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DANCING IN THE LOUVRE

By Patricia Boccadoro

PARIS, 20 NOVEMBER 2008 - Entering the Louvre Museum from the Rue du Rivoli via the Passage Richelieu one recent evening, an unusual sight met visitors' eyes through a large, three meter high glass window. One of the statues, a Greek God poised in flight, seemed to be moving. A closer look confirmed that yes, it actually was moving, changing in perfect slow motion from one classical position to another. Passers-by stopped to gaze in amazement at this unusual phenomenon, framed as it were by the window.

The ideally proportioned young man, in perfect symbiosis with the statues of the iron-clad gladiators surrounding him, turned out to be part of a long planned collaboration between two of France's greatest cultural institutions, the Louvre Museum and the Paris Opera Ballet.

"The Louvre Museum and the Paris Opera Ballet have been trying to get something going together for some time", Brigitte Lefèvre, director of the company, told me, "and then when the opportunity arose last year, I immediately spoke to Yann Bridard, who had come to speak to me about developing such a project."

The following week, Bridard himself explained how he envisaged breaking what he described as the static image given by dance on stage.

"I wanted to feel closer to my audience", he explained, "and create works where the spectators could see dance from several angles, and hence the title, Angles de Vue for my four choreographies which were danced on just the one evening in the Cour Marly and Cour Puget at the Louvre. With so much space available, I felt I needed to clear the perspectives. I also relished the occasion to give an instant of pleasure for people who had not expected to see dance at all and were probably not in the habit of going to the opera."

To this effect, Bridard created four rather different works, danced one after another in four different parts of the sculpture section of the Richelieu wing, each piece being performed several times between 19hr 30 and 21hr 45. The first one I saw featured dancer Charlotte Ransom, dressed in a simple, peach-coloured shift which blended into her background, an easy to watch ballet which drew spectators on all four sides and which could be walked around.

In another area, a more substantial work for Josua Hoffalt and premiere danseuse Muriel Zusperreguy, ostensibly made to be seen from above, was already in progress. However, the work was so successful that, in addition to looking down upon the work from a sort of gangway, spectators also sat around the dancers. The work, inspired by Akido, began as a combat between the two who were clad in attractive, filmy black costumes, and many people stayed to watch the whole work several times the better to appreciate the lovely ending, when the couple spun gracefully round and around floating off in a kiss, reminiscent of a Chagall painting.

For Hoffalt, the experience was extraordinary. "Our ballet lasted about ten minutes", he told me, "but we performed it eight times, and each time, we felt more and more assured. It was quite nerve-wracking the first time as the place is so awe-inspiring. And of course we danced to silence as the very atmosphere has a special music all of its own. We didn't need a score; it would have been an intrusion."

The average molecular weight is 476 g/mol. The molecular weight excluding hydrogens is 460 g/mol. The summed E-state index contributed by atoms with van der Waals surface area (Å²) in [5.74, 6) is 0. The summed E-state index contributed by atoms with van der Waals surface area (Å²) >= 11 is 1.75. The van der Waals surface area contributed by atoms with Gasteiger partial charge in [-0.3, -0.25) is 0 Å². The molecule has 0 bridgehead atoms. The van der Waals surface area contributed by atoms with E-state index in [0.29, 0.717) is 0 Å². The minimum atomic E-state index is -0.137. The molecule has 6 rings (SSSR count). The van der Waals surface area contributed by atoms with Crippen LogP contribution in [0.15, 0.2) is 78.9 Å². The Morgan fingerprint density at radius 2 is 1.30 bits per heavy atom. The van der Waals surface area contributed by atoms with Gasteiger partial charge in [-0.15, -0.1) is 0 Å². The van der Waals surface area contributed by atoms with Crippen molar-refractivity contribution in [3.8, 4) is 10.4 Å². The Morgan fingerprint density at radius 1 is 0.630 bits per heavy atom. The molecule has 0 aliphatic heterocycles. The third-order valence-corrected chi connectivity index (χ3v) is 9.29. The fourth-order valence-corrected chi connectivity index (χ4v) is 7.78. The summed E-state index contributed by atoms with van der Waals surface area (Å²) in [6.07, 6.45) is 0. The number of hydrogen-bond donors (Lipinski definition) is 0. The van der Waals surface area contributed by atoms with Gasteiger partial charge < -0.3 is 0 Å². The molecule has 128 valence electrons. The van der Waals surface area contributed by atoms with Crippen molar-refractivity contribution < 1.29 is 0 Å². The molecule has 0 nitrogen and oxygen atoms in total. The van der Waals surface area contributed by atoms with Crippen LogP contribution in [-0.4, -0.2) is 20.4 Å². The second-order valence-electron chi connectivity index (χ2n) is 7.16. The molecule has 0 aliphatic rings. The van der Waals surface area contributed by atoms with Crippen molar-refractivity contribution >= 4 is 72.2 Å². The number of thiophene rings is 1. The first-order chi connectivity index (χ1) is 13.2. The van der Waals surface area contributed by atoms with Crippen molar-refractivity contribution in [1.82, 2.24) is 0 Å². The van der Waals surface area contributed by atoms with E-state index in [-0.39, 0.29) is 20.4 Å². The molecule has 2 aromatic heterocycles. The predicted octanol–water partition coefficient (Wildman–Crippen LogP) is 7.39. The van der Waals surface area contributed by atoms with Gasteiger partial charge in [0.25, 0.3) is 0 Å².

The next piece on offer was the one seen from the outside interpreted by Yann Bridard himself, and deliberately conceived to be seen from a distance. Indeed, it was out of the question to see it close-up as access from the front was nearly impossible, Bridard performing on a sort of raised dais behind a sweeping staircase.

"My own solo", the dancer told me, "was a form of improvisation in which I expressed a particular emotion by letting my body go the way it wanted. I based it on circular movements interspersed by uncoordinated gestures suggestive of people with physical handicaps. Much also came from Tai Chi, and then I incorporated a short classical sequence with traditional academic movements in harmony with the sculptures around me."

He commented that the fourth ballet, about depression, was inspired by Pina Bausch. Unlike the three other works, this took place in an enclosed corner with spectators on two sides. And in contrast the piece, interpreted by Amélie Lamoureux, was given the support of a limited sound-track.

"What was so special about the project was the amount of cooperation I received from the people at the Louvre. I was given free choice of where to stage my choreographies and seized upon the opportunity to perform in the section of all the sculptures. The majesty of the volumes and height around me was overwhelming. I was particularly grateful for the fact that I was not asked to stage my ballets on or around a particular painting and was able to choose the theme of the sculptures themselves."

"What was interesting for me too, was to present dance as a work of art, with the spectator free to watch it, walk away, or simply ignore the goings on… which some people did. Being so close to my audience, I saw two tourists hurrying up the stairs without a glance at my work! Maybe they only had 2 hours at their disposal to visit the Louvre, in what could possibly be a once in a lifetime trip. If their dream was to see the Mona Lisa , then I can only bow down before such a distinguished rival!"

Patricia Boccadoro is the dance editor for Culturekiosque.com. She last wrote on A Tribute to Jerome Robbins and New York City Ballet's visit to Paris.

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